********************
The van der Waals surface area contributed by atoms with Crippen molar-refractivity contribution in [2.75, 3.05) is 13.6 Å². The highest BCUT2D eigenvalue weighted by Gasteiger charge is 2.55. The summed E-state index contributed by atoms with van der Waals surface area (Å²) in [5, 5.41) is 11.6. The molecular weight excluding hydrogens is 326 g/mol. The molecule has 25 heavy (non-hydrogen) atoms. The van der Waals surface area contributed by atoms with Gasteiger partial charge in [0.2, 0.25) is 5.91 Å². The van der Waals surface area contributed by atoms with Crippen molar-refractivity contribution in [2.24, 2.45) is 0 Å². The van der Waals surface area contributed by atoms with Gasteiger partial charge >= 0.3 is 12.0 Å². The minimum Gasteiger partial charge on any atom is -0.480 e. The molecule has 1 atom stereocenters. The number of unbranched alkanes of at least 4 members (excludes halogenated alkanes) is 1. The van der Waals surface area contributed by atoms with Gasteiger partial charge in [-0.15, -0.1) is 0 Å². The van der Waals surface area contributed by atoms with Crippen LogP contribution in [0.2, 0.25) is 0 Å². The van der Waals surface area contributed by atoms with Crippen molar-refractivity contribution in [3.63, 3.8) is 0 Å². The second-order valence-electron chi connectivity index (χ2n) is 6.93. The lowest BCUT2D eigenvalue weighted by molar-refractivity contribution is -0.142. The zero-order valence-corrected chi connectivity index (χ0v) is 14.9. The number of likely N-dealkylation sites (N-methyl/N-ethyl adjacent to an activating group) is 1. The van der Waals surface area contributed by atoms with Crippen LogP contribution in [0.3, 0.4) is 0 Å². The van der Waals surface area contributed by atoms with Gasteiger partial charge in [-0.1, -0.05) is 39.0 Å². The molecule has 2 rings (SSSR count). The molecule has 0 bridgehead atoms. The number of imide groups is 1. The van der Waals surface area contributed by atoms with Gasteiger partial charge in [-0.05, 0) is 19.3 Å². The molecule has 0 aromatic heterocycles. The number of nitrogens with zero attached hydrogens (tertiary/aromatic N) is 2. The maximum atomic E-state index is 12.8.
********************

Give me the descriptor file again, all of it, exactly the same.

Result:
The van der Waals surface area contributed by atoms with Crippen molar-refractivity contribution in [2.75, 3.05) is 13.6 Å². The highest BCUT2D eigenvalue weighted by Gasteiger charge is 2.55. The summed E-state index contributed by atoms with van der Waals surface area (Å²) in [5, 5.41) is 11.6. The molecular weight excluding hydrogens is 326 g/mol. The molecule has 25 heavy (non-hydrogen) atoms. The van der Waals surface area contributed by atoms with Gasteiger partial charge in [0.2, 0.25) is 5.91 Å². The van der Waals surface area contributed by atoms with Crippen molar-refractivity contribution in [2.24, 2.45) is 0 Å². The van der Waals surface area contributed by atoms with Gasteiger partial charge >= 0.3 is 12.0 Å². The minimum Gasteiger partial charge on any atom is -0.480 e. The molecule has 1 atom stereocenters. The number of unbranched alkanes of at least 4 members (excludes halogenated alkanes) is 1. The van der Waals surface area contributed by atoms with Gasteiger partial charge in [-0.15, -0.1) is 0 Å². The van der Waals surface area contributed by atoms with Crippen LogP contribution in [0.2, 0.25) is 0 Å². The van der Waals surface area contributed by atoms with Crippen molar-refractivity contribution in [3.63, 3.8) is 0 Å². The second-order valence-electron chi connectivity index (χ2n) is 6.93. The lowest BCUT2D eigenvalue weighted by molar-refractivity contribution is -0.142. The zero-order valence-corrected chi connectivity index (χ0v) is 14.9. The number of likely N-dealkylation sites (N-methyl/N-ethyl adjacent to an activating group) is 1. The van der Waals surface area contributed by atoms with Crippen LogP contribution in [0.3, 0.4) is 0 Å². The van der Waals surface area contributed by atoms with Gasteiger partial charge in [-0.1, -0.05) is 39.0 Å². The molecule has 2 rings (SSSR count). The molecule has 0 bridgehead atoms. The number of imide groups is 1. The van der Waals surface area contributed by atoms with Gasteiger partial charge in [-0.05, 0) is 19.3 Å². The molecule has 0 aromatic heterocycles. The number of nitrogens with zero attached hydrogens (tertiary/aromatic N) is 2. The maximum atomic E-state index is 12.8.